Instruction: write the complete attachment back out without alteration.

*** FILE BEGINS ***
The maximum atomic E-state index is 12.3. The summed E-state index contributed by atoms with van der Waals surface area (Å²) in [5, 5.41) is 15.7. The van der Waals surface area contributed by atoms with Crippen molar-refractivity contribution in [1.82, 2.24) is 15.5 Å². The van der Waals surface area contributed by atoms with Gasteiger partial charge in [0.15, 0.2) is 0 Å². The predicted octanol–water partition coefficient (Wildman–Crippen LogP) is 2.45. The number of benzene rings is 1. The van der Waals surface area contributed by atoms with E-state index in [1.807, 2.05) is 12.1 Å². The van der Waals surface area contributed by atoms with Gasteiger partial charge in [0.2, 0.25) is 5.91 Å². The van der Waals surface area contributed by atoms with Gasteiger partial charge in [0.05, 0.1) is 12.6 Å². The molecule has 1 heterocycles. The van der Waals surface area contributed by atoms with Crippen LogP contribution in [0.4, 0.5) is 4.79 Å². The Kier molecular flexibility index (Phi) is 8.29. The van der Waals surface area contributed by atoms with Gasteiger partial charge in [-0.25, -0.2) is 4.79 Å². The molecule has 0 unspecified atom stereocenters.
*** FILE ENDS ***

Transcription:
The maximum atomic E-state index is 12.3. The summed E-state index contributed by atoms with van der Waals surface area (Å²) in [5, 5.41) is 15.7. The van der Waals surface area contributed by atoms with Crippen molar-refractivity contribution in [1.82, 2.24) is 15.5 Å². The van der Waals surface area contributed by atoms with Gasteiger partial charge in [0.15, 0.2) is 0 Å². The predicted octanol–water partition coefficient (Wildman–Crippen LogP) is 2.45. The number of benzene rings is 1. The van der Waals surface area contributed by atoms with E-state index in [1.807, 2.05) is 12.1 Å². The van der Waals surface area contributed by atoms with Gasteiger partial charge in [0.2, 0.25) is 5.91 Å². The van der Waals surface area contributed by atoms with Gasteiger partial charge in [0.05, 0.1) is 12.6 Å². The molecule has 1 heterocycles. The van der Waals surface area contributed by atoms with Crippen LogP contribution in [0.4, 0.5) is 4.79 Å². The Kier molecular flexibility index (Phi) is 8.29. The van der Waals surface area contributed by atoms with Gasteiger partial charge in [-0.25, -0.2) is 4.79 Å². The molecule has 0 unspecified atom stereocenters.